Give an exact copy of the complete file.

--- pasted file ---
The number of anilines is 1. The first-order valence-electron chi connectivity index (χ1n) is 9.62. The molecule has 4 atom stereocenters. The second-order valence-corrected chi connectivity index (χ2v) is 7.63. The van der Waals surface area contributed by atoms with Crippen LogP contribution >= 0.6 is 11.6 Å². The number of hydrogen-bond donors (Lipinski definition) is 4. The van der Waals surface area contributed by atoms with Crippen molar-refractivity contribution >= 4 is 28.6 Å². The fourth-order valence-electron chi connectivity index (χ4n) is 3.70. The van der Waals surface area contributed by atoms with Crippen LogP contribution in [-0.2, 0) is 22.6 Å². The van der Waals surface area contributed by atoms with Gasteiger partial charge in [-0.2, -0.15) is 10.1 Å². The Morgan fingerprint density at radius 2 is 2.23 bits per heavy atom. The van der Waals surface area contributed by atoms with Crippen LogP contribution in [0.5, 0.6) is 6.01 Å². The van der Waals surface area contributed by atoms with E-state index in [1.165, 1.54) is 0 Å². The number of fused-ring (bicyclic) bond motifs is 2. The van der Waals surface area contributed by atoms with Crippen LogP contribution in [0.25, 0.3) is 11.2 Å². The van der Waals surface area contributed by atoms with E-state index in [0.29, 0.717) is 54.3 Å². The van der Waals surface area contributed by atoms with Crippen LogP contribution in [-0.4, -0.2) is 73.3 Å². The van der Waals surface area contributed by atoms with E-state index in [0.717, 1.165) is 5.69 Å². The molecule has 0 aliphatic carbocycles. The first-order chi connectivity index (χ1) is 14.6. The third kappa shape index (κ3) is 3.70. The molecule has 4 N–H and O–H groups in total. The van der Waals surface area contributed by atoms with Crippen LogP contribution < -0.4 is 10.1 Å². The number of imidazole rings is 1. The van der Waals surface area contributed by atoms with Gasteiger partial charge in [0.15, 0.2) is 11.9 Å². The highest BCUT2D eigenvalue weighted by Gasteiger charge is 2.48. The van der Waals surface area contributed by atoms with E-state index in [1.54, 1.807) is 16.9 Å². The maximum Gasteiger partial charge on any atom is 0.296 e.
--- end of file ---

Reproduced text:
The number of anilines is 1. The first-order valence-electron chi connectivity index (χ1n) is 9.62. The molecule has 4 atom stereocenters. The second-order valence-corrected chi connectivity index (χ2v) is 7.63. The van der Waals surface area contributed by atoms with Crippen LogP contribution >= 0.6 is 11.6 Å². The number of hydrogen-bond donors (Lipinski definition) is 4. The van der Waals surface area contributed by atoms with Crippen molar-refractivity contribution >= 4 is 28.6 Å². The fourth-order valence-electron chi connectivity index (χ4n) is 3.70. The van der Waals surface area contributed by atoms with Crippen LogP contribution in [-0.2, 0) is 22.6 Å². The van der Waals surface area contributed by atoms with Gasteiger partial charge in [-0.2, -0.15) is 10.1 Å². The Morgan fingerprint density at radius 2 is 2.23 bits per heavy atom. The van der Waals surface area contributed by atoms with Crippen LogP contribution in [0.5, 0.6) is 6.01 Å². The van der Waals surface area contributed by atoms with E-state index in [1.165, 1.54) is 0 Å². The number of fused-ring (bicyclic) bond motifs is 2. The van der Waals surface area contributed by atoms with Crippen LogP contribution in [0.25, 0.3) is 11.2 Å². The van der Waals surface area contributed by atoms with E-state index in [0.29, 0.717) is 54.3 Å². The van der Waals surface area contributed by atoms with Crippen LogP contribution in [-0.4, -0.2) is 73.3 Å². The van der Waals surface area contributed by atoms with E-state index in [0.717, 1.165) is 5.69 Å². The molecule has 0 aliphatic carbocycles. The first-order chi connectivity index (χ1) is 14.6. The third kappa shape index (κ3) is 3.70. The molecule has 4 N–H and O–H groups in total. The van der Waals surface area contributed by atoms with Crippen LogP contribution < -0.4 is 10.1 Å². The number of imidazole rings is 1. The van der Waals surface area contributed by atoms with Gasteiger partial charge in [0.15, 0.2) is 11.9 Å². The highest BCUT2D eigenvalue weighted by Gasteiger charge is 2.48. The van der Waals surface area contributed by atoms with E-state index in [1.54, 1.807) is 16.9 Å². The maximum Gasteiger partial charge on any atom is 0.296 e.